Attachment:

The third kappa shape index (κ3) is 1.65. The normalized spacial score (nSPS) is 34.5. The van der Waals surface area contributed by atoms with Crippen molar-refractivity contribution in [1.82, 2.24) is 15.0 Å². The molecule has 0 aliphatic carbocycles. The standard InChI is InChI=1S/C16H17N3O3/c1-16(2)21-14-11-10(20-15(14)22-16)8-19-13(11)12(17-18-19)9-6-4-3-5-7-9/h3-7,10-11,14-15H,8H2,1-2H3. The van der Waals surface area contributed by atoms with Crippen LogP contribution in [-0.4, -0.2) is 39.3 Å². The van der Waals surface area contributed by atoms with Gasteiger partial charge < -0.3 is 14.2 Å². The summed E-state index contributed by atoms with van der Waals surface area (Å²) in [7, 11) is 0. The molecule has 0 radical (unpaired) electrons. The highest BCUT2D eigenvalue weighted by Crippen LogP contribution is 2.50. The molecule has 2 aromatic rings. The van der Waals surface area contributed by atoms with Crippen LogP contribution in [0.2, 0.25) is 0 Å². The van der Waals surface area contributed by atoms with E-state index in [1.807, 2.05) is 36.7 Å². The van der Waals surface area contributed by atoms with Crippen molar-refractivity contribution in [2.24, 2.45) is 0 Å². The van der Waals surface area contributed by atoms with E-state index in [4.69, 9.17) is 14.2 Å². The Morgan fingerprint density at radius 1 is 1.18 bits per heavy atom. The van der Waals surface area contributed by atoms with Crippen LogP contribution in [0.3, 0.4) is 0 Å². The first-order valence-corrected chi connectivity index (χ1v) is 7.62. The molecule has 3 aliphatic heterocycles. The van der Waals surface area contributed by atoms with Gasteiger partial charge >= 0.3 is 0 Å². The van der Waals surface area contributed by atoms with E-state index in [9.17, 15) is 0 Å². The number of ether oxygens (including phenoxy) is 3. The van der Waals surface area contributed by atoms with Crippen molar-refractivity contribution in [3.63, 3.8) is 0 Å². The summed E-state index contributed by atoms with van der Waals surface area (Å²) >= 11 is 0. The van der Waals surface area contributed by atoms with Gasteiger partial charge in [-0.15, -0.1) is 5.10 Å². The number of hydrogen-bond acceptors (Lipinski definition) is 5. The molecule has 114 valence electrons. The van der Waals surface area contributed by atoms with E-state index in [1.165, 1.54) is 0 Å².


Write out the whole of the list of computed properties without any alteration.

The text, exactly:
The third kappa shape index (κ3) is 1.65. The normalized spacial score (nSPS) is 34.5. The van der Waals surface area contributed by atoms with Crippen molar-refractivity contribution in [1.82, 2.24) is 15.0 Å². The molecule has 0 aliphatic carbocycles. The standard InChI is InChI=1S/C16H17N3O3/c1-16(2)21-14-11-10(20-15(14)22-16)8-19-13(11)12(17-18-19)9-6-4-3-5-7-9/h3-7,10-11,14-15H,8H2,1-2H3. The van der Waals surface area contributed by atoms with Crippen LogP contribution in [-0.4, -0.2) is 39.3 Å². The van der Waals surface area contributed by atoms with Gasteiger partial charge < -0.3 is 14.2 Å². The summed E-state index contributed by atoms with van der Waals surface area (Å²) in [7, 11) is 0. The molecule has 0 radical (unpaired) electrons. The highest BCUT2D eigenvalue weighted by Crippen LogP contribution is 2.50. The molecule has 2 aromatic rings. The van der Waals surface area contributed by atoms with Crippen LogP contribution in [0.2, 0.25) is 0 Å². The van der Waals surface area contributed by atoms with E-state index in [1.807, 2.05) is 36.7 Å². The van der Waals surface area contributed by atoms with Crippen molar-refractivity contribution in [2.24, 2.45) is 0 Å². The van der Waals surface area contributed by atoms with E-state index in [4.69, 9.17) is 14.2 Å². The Morgan fingerprint density at radius 1 is 1.18 bits per heavy atom. The van der Waals surface area contributed by atoms with Crippen LogP contribution in [0.3, 0.4) is 0 Å². The first-order valence-corrected chi connectivity index (χ1v) is 7.62. The molecule has 3 aliphatic heterocycles. The van der Waals surface area contributed by atoms with Gasteiger partial charge >= 0.3 is 0 Å². The van der Waals surface area contributed by atoms with E-state index in [9.17, 15) is 0 Å². The number of ether oxygens (including phenoxy) is 3. The van der Waals surface area contributed by atoms with Crippen molar-refractivity contribution in [3.63, 3.8) is 0 Å². The summed E-state index contributed by atoms with van der Waals surface area (Å²) >= 11 is 0. The van der Waals surface area contributed by atoms with Gasteiger partial charge in [-0.15, -0.1) is 5.10 Å². The number of hydrogen-bond acceptors (Lipinski definition) is 5. The molecule has 114 valence electrons. The van der Waals surface area contributed by atoms with E-state index in [1.165, 1.54) is 0 Å².